Millet is like quinoa, but remains somewhat firm and slightly crunchy even when fully cooked. The texture is welcome – I am not a fan of mush. It contrasts nicely with the lentils in the stew, and absorbs the stew flavour even better than rice would. In fact, leftovers are almost better than the fresh dish – a quick warm up in the microwave and it’s like the stew is made anew, but marinated! The stew itself is based on Ethiopian flavours, and makes use of Berber. I had some extra from Papa Tofu, and used that instead of the Millennium spice blend. The results were delicious! I don’t know if they have eggplant and plantains in Ethiopia, but they are gorgeous in this lentil stew. The plantains add a different texture to the stew deepening the flavour profile. Subtly spicy, it is a warming spice instead of a heat/spicy hot. As always, eggplant adds a nice meaty texture to the stew, absorbing all the lovely flavour and adding a toothsome texture. Do not be daunted by the number of steps to the recipe or of all the components – all in it took me less than an hour to pull the dish together, and I am one of the slowest prep cooks you will ever find! And as always, cooking from this book makes me feel like I belong on Top Chef Canada or at the very least a ticket to a cocktail party with Marcus Sameulsson.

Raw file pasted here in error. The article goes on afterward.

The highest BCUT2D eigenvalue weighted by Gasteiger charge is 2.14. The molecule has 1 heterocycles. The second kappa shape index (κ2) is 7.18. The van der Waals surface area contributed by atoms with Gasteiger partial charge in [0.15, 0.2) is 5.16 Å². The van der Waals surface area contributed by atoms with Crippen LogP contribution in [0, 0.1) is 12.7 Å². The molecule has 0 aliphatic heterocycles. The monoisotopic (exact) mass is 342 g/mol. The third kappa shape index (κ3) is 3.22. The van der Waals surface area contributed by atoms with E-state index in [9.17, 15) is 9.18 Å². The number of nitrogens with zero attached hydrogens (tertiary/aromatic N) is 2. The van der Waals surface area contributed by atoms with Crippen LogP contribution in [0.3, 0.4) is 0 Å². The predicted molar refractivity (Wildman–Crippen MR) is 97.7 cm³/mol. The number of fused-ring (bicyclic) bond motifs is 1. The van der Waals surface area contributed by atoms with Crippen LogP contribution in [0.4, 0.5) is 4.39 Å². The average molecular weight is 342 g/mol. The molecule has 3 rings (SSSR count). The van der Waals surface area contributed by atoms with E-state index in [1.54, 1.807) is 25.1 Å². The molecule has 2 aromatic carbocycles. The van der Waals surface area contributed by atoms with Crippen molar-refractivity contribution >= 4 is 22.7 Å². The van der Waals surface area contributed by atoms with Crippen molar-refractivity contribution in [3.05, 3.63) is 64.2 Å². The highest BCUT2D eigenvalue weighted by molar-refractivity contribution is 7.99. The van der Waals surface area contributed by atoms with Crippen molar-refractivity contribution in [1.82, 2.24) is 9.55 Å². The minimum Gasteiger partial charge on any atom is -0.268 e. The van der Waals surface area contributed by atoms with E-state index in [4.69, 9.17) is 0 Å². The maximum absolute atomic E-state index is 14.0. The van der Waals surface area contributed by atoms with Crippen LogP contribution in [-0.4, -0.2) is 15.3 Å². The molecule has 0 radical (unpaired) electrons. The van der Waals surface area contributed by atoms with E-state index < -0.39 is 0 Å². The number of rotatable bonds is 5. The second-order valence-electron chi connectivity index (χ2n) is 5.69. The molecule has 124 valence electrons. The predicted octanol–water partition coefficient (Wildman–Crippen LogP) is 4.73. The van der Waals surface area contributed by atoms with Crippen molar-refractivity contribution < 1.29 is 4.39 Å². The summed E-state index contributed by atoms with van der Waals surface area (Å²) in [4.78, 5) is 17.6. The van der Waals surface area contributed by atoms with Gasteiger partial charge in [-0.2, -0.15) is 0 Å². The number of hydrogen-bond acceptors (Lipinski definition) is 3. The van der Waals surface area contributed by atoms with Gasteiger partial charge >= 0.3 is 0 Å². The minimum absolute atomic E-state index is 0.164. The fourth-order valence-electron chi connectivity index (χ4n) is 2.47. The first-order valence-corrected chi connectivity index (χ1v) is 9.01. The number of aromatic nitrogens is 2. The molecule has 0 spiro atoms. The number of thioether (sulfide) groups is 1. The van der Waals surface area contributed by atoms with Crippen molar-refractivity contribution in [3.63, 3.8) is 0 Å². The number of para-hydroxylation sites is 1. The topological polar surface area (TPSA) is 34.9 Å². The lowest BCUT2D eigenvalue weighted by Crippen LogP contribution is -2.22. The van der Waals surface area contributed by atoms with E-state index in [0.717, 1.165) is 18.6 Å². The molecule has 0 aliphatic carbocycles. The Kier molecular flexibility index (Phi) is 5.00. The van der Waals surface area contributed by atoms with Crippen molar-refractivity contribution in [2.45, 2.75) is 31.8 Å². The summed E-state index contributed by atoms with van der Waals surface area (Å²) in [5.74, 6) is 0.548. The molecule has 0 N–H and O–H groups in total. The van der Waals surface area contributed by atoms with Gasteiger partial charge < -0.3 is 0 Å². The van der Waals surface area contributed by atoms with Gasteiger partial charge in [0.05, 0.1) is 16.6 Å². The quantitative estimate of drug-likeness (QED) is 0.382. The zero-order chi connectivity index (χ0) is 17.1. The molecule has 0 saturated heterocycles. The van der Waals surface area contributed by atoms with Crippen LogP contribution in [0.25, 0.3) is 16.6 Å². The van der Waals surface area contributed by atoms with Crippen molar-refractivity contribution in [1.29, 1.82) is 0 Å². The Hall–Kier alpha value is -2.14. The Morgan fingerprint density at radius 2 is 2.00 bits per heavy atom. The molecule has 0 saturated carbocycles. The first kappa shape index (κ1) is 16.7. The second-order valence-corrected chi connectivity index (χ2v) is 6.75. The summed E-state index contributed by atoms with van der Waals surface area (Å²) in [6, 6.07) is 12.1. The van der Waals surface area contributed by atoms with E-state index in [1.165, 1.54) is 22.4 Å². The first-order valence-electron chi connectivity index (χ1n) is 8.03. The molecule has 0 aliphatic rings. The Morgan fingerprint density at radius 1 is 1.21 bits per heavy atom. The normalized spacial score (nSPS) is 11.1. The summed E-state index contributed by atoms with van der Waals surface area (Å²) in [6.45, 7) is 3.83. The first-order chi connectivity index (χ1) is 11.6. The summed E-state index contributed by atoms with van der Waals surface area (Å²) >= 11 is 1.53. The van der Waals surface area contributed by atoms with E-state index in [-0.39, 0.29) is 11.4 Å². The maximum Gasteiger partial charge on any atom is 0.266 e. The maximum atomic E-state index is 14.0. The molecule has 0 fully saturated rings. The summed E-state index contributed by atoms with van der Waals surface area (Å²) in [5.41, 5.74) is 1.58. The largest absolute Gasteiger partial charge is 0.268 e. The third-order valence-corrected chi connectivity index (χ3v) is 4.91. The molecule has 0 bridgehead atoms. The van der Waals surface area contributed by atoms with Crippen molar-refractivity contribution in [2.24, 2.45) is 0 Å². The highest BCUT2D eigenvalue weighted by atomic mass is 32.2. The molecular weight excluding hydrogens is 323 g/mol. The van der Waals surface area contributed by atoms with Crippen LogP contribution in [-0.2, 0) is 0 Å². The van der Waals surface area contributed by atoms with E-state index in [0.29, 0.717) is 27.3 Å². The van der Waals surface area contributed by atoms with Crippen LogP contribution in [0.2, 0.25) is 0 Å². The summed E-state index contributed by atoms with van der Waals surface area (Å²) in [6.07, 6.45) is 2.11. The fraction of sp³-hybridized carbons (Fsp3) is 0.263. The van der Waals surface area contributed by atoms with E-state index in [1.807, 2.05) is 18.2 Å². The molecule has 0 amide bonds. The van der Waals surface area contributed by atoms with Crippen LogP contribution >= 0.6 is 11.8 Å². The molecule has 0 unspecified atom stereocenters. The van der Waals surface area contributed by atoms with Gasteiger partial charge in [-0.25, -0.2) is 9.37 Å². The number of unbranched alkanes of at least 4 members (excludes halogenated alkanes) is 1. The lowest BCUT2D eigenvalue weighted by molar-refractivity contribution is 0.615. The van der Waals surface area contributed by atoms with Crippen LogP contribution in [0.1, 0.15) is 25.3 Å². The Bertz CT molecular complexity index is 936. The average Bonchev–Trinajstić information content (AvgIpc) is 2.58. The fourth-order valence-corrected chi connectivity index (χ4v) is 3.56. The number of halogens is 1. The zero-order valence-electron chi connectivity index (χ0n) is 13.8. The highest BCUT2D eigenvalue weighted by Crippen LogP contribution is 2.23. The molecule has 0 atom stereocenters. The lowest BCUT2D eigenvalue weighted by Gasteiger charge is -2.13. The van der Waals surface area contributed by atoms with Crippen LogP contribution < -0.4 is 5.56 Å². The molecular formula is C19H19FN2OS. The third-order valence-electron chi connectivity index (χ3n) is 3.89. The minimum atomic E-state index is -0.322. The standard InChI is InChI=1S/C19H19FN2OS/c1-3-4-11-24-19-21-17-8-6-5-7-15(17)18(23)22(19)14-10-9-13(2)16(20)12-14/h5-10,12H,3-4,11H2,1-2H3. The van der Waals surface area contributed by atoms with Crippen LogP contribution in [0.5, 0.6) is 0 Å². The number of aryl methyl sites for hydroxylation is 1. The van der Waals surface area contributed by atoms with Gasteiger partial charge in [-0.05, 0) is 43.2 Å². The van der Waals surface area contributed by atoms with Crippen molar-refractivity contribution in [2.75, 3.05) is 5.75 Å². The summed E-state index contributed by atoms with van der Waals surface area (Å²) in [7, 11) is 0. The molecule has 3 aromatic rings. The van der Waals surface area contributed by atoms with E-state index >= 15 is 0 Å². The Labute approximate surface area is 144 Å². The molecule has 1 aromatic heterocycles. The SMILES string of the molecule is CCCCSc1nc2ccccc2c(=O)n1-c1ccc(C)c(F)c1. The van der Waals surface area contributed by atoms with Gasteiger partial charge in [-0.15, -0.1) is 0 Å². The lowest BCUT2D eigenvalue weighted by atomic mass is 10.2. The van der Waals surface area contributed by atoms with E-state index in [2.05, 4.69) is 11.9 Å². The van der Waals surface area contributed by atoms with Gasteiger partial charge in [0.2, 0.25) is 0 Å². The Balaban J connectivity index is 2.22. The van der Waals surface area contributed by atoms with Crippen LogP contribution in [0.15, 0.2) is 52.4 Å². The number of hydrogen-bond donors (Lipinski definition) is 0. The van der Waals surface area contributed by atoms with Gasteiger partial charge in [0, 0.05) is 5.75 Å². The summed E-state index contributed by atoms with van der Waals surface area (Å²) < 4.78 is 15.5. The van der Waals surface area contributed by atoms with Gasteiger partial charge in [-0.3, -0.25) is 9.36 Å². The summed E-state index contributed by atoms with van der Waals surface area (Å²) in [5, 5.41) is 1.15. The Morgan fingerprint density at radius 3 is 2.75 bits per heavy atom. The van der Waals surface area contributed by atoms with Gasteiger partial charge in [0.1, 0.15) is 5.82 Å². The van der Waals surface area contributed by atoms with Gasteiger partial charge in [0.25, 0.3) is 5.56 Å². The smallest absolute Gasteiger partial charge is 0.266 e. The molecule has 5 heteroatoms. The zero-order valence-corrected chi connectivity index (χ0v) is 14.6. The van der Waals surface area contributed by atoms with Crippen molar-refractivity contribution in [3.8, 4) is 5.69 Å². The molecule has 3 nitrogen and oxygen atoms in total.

This recipe can be found on page 120 of the Millennium Cookbook, which if you scroll ~2/3 of the way down can be found here on Google Book Previews. I highly recommend this recipe for your next weekend meal – either for yourself in your sweats or for company in your LBD, it’s sure to impress everyone!